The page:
Officials said the loose asbestos was limited to a boiler room and transformer room beneath the main grandstand. (Photo by John T. Ward. Click to enlarge.)


Red Bank’s interim business administrator said Friday there is “no cause for concern” as the town moves forward with a plan to address recently discovered asbestos in an area beneath the grandstand at Count Basie Field.

Concerns were raised about the relocation of equiment to the nearby concession stand. (Photo by John T. Ward. Click to enlarge.)

The presence of deteriorating asbestos wrap was first publicly disclosed during the council’s lengthy workshop session Wednesday night.

The mineral, once widely used as an insulator but now known to cause cancer, was found around February 8 beneath the main grandstand, said public utilities Director Cliff Keen. It was spotted in rooms containing a boiler room and an electrical transformer by a building code official who was there on an unrelated task, he said.

The two rooms are “only accessible by staff,” he said.

The inspector noticed powder on the floor that had not been present when the space was last visited in November for winterization, Keen said.

The powder was traced to pipe wrap that “started to deteriorate and flake off very quickly,” Keen said. The pipes have not been in use for 20 or more years, he said.

The building was “shut down immediately,” Keen said.

An environmental remediation consultancy called in by the administration confirmed that the substance was asbestos. The firm also found “no evidence that there’s airborne asbestos or anything like that,” Keen said.

But the loose substance “is something that we need to remediate as quickly as possible,” Keen said.

The building contains locker rooms are that “used by primarily children, so we do not want that to be an issue.”

Red Bank Catholic High School, which has a longterm agreement for use of the facility, has a locker room there, “but it seems like most of the piping was between the part that Parks and Rec uses” and lockers used by the Red Bank Middle School or regional high “that’s adjacent to that locker room. That’s where most of the stuff was,” Keen said.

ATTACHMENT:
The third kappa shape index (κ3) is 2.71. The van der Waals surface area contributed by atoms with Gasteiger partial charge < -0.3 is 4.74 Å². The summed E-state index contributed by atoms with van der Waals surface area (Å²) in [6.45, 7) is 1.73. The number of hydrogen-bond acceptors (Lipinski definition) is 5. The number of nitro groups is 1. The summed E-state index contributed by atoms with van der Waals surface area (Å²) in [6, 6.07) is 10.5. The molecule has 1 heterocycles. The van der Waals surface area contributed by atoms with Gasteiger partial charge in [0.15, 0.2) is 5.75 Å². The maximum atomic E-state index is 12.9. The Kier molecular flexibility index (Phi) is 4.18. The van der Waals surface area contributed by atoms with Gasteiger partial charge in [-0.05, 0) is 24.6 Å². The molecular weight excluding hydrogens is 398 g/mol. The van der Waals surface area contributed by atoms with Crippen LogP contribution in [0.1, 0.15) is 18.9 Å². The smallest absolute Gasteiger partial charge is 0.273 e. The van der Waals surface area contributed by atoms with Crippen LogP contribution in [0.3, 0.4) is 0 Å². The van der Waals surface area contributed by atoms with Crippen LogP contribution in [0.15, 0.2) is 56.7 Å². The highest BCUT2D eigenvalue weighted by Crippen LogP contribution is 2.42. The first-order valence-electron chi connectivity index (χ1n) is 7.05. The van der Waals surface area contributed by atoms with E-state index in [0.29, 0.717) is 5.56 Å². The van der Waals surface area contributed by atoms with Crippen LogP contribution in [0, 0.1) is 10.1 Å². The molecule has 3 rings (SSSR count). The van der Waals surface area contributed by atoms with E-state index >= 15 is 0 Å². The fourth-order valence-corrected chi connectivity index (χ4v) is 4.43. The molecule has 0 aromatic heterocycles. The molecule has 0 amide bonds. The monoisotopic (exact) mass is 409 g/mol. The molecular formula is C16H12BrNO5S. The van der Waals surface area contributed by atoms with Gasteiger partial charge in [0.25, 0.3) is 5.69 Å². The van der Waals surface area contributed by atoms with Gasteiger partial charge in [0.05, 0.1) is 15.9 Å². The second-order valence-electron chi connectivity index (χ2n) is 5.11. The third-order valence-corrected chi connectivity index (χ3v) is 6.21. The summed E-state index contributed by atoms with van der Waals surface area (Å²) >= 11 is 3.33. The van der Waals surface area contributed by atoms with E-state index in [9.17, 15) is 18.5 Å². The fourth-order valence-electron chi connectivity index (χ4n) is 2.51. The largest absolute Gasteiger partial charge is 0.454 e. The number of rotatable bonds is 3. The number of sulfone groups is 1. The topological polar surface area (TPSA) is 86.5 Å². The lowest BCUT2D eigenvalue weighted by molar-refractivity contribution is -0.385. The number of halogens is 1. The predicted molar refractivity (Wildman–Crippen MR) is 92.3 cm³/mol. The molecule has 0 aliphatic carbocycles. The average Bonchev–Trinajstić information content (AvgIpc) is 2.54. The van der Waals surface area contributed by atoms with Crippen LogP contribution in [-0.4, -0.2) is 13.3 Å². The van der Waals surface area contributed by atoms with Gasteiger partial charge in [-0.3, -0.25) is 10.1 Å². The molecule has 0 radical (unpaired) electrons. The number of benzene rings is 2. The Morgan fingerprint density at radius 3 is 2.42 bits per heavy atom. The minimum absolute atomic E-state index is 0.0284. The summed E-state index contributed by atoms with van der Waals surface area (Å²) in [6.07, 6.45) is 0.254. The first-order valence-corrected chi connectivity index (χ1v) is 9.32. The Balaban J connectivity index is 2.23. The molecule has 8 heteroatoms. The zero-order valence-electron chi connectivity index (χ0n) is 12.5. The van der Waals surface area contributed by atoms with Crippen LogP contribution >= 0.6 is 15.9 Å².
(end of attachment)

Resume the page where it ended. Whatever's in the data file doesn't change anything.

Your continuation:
Equipment RBC had stored in the building was moved to the nearby concession stand for temporary storage during the remediation,

The relocated material was not contaminated, said interim Business Administrator Darren McConnell.

“It wasn’t airborne, and there were no particles in that area,” he said. “The particles that were loose were in the boiler room” and electrical transformer room, “not where anything was stored” for RBC, he said.

Asbestos on pipes in the locker rooms has not deteriorated, McConnell said, “but it has the potential too, so now that we know its there, it’s time to remediate it.”

“Do you think that was a wise move to put that equipment in a food storage area without the OK from an expert that there’s no contamination?” Councilman Michael Ballard asked.

“We did have the OK from the expert,” Keen said.

“I’m just troubled that we took equipment from an area where we found asbestos pipe covering and put it in a food storage area,” Ballard said. “That really concerns me.”

Keen said he would check with the experts to confirm that the concession stand had not been contaminated.

During the public comment portion of the council’s regular meeting, Adrienne Bilaal of Pearl Street voiced concern that moving equipment into the concession booth would impact fundraising for the Parks and Rec department’s planned Juneteenth celebration, for which she is chairwoman.

“All of a sudden, the decision was made to move the items out from under the bleachers into the concession stand” without consultation with the Juneteenth organizers, she said. She asked why a trailer wasn’t used instead.

“Because that really hurt our event,” she said. She asked that the borough provide funding to the event.

Given a choice of removing the boiler or sealing the system in place, the administration recommended sealing, because the removal would cost an estimated $170,00o more, Keen said. The sealing would last “forever,” he said.

At its regular session following the workshop, the council adopted a resolution awarding a $146,000 contract to AllRisk Inc. for the remediation work.

Though Keen said funding for the work would come from a trust account of revenue from parking at Marine Park, McConnell said Friday that the money is instead in “an existing capital account with available funds, not the Marine Park revenue.”

In an update provided to redbankgreen in response to questions, McConnell said AllRisk is expected to start work next week, and with the project expected to take several weeks to complete.

In an email, McConnell wrote:

Based on the facts and circumstances as provided to our environmental contractor, they have indicated that there is no cause for concern. However, based on the worries raised at the meeting the other night, they are going to be on site next week and will conduct a formal evaluation to confirm that there is no contamination.

The facility “will in the end be deemed by the environmental consultant to be safe for occupancy/use” before it is reopened, he said.

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